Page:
Assessment can take place in many forms using Web 2.0 technology. Projects and/or activities can be done using Web 2.0 tools so that others can review and comment on the piece. My school does portfolios, and I found the information about electronic portfolios to be interesting. I don’t know if we could have all of the student’s entire portfolios online, but some portions could be. The advantage of this would be that people that can’t make it to a portfolio share either because they are working, live too far away, illness, or whatever can still be a part of the portfolio process.

Chapter 9 “New Schools”

Our students are already immersed in technology. Our educational system is not keeping up with the rapidly changing world and the role that technology plays in it. If schools can’t teach what students need in a way that suits students learning styles, schools become irrelevant. The world is changing, our students are changing, and our schools need to follow suit. This chapter is all about possibly ways to make that change happen.

Education software could be written that is interactive like Amazon and eBay. It could track each students learning style, and knowledge base to suggest sites and activities to learn a lesson.

Teachers can use Web 2.0 tools to keep all stakeholders (students, parents, staff, community members…) up to date on what’s happening in the classroom and school. Librarians using this information to make and maintain a curriculum map. Parts of this are being done already. In my school many teachers send their weekly newsletter to parents via email, one teacher sent a daily email to all parents in her class of what happened that day. This year I want to be on those email lists to see what each class is studying.

In the same way that textbooks are sometimes not used, the same can be said for software. Our administrators and curriculum committees need to acknowledge that not all students are the same, and so the same teaching materials will not be effective for all students. The same can be said for Web 2.0 based learning. The key difference though is that through the connectedness of Web 2.0, students can learn what they need to even if they didn’t learn it to mastery the first time. If students had access to the Web, learning can take place not only in school, but when the student is ready, even if it is outside of the regular school day.

Professional development is key to making these changes happen. Teachers need to not only learn what the tools are, but how to incorporate them into their classroom (library, gym, school, etc.) This class is an example of how professional development can be accomplished online. Even after the “for credit” class is over, the content will still be up on the Web for others to access.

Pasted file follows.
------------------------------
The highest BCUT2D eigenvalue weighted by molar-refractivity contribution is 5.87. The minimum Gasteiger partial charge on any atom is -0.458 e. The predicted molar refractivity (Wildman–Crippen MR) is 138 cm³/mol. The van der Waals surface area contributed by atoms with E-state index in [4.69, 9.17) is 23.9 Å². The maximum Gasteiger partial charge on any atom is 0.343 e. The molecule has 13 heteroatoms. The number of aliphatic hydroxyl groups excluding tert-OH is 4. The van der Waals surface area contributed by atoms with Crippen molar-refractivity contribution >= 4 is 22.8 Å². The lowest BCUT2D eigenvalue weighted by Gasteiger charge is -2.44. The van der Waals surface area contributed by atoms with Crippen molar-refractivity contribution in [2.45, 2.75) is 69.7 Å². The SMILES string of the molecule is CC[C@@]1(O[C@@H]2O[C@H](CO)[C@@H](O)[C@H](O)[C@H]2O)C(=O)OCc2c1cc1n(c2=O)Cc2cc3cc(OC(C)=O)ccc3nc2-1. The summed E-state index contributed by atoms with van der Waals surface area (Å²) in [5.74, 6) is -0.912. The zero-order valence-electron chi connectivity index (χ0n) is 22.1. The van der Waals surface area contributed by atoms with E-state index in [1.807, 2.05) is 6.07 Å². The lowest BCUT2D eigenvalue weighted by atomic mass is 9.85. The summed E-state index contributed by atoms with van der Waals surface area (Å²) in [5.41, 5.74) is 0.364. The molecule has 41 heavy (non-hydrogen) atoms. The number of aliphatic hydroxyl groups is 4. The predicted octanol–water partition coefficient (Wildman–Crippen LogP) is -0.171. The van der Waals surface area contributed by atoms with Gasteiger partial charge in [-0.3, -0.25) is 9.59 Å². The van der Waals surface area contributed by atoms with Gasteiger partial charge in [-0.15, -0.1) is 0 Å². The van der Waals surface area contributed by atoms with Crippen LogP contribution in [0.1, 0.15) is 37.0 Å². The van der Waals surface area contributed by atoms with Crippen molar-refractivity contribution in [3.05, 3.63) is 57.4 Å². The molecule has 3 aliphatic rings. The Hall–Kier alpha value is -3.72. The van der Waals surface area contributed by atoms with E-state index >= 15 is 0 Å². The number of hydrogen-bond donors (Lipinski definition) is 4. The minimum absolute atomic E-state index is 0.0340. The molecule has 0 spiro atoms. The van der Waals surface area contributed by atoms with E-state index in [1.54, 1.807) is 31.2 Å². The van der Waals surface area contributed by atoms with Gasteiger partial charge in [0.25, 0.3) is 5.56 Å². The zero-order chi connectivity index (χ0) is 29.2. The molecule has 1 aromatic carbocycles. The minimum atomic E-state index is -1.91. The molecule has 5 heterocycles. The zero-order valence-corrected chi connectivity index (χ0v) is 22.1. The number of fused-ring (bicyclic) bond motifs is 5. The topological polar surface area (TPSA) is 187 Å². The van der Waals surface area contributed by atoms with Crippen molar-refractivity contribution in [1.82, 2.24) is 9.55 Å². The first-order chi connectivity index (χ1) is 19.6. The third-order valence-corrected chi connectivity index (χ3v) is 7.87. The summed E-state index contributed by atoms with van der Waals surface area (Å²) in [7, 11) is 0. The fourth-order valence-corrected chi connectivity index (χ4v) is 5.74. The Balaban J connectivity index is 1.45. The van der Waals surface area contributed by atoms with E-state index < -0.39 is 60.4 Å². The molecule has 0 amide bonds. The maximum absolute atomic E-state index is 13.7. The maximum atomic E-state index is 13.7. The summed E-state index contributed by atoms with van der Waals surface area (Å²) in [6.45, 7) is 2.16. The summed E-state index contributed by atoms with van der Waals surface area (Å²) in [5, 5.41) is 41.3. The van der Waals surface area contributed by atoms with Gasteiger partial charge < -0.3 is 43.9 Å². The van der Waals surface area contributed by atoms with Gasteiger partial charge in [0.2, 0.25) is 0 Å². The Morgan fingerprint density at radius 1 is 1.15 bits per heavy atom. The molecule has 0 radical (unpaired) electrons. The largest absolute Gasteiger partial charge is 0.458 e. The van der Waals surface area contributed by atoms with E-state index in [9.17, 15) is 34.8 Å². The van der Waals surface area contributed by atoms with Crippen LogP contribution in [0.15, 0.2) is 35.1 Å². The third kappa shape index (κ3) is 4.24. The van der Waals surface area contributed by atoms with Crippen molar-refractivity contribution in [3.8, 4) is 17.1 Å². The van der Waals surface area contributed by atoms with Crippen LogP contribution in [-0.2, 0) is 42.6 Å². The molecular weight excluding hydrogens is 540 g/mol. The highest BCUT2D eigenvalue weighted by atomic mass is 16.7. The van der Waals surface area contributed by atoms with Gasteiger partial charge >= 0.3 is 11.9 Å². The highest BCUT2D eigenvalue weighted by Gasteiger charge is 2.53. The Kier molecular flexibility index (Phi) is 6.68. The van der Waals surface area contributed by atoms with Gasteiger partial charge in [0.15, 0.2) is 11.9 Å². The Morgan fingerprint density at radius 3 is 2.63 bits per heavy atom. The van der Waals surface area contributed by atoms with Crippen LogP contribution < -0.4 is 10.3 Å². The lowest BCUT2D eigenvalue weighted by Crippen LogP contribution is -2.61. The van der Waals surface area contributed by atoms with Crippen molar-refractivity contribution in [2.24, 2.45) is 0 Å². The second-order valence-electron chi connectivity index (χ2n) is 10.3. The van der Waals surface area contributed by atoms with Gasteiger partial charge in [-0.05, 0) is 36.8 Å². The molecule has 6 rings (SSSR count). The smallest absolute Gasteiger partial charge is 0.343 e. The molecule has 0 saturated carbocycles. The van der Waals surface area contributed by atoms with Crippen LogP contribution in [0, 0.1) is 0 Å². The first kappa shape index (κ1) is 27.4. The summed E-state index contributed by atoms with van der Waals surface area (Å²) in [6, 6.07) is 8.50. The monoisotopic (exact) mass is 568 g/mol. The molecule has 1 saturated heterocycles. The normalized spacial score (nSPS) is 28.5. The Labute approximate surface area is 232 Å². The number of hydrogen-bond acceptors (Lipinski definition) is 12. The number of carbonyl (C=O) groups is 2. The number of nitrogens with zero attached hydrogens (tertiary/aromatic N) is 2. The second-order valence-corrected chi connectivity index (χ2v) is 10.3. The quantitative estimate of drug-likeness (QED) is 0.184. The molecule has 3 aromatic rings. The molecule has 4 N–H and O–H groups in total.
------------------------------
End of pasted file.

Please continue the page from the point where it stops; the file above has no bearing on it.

For all students to be able to compete in the technology-based environment that they are growing up in, they must have access to broadband. I was surprised to see that in a 2007 study by the federal government, “42% of households have either no computer or a computer with no Internet connection.” These students are at a serious disadvantage.

How to pay for Internet access is another issue. Periodically, there are rumblings that Web sites that provide a lot of content should pay more. Some fear that this will leave small sites at lower speeds that will then result in fewer site hits. In the past few months some companies have started to charge more for users that access the Internet more. In my opinion, this is a step backward.

Friday, July 25, 2008

Week 9, Thing 22, eBooks and Audio eBooks

I went to World eBook Fair and found it easy to use. I searched for a few titles and found some and not others. I browsed some of the collections and liked that. Since the covers were pictured, it was kind of like looking through a library or book store. I was interested to see that there are books available in some of the languages my students speak, specifically Brazilian Portuguese but couldn't find a way to search for just children's titles in that collection. Personally, I liked the catalog of music scores for when one of my kids are looking for music. Even though I liked some of the things I found, I still can't get past not liking to read on my computer. Maybe some of the new technology like Kindle is easier, but what I've seen so far I haven't been impressed with.
I've played around with audio eBooks for over a year now. Last year I taught the 4th, 5th and 6th graders how to use ListenAlaska. I even had a few portable CD players that I checked out to students that needed the extra support of listening to the book and following along with the print copy. This worked well for an ELL student and a couple kids whose reading was way below proficient.
I went to LibriVox and found I couldn't search for children's titles like I wanted to. The Best Places to Get Free Books site was fun and had some of the same sites listed that I had already visited and used.

Friday, July 18, 2008

Week 9, Thing 21, Podcasts

I had heard of podcasting, and even have a subscription to a podcast that my son started with adult help. He was 7 when they started the weekly show, and it ran for a couple of years. They don't do the show as regularly any more, but it's still set up for when one is posted. So I had an iTunes account that is used for lots of stuff in our house. But for this "thing" I was searching for something library related. What I found was that there are lots of things out there, but the descriptions I was finding weren't what I really needed. I had to listen to a lot of stuff before I found one that I really liked. I found bookwink. It's a podcast of children's books that are related to a theme (best friends, dragons, avalanches, etc.) But what makes this podcast even better is that there's a website that has more titles. Bookwink's mission is to inspire kids in grade 3 through grade 8 to read, so all the titles are meant for that age range.

My school does "Explorations" every other month. It's like an intensive where teachers teach a single topic for one day. I've done volcanoes, rocketry, Harry Potter and dinosaurs, to name a few. Kids sign up for an "Exploration" of their choice. As a teacher it means that I get kids from multiple classes and various grades. I'm thinking that I could do an "Exploration" on podcasting. I'm very excited about this!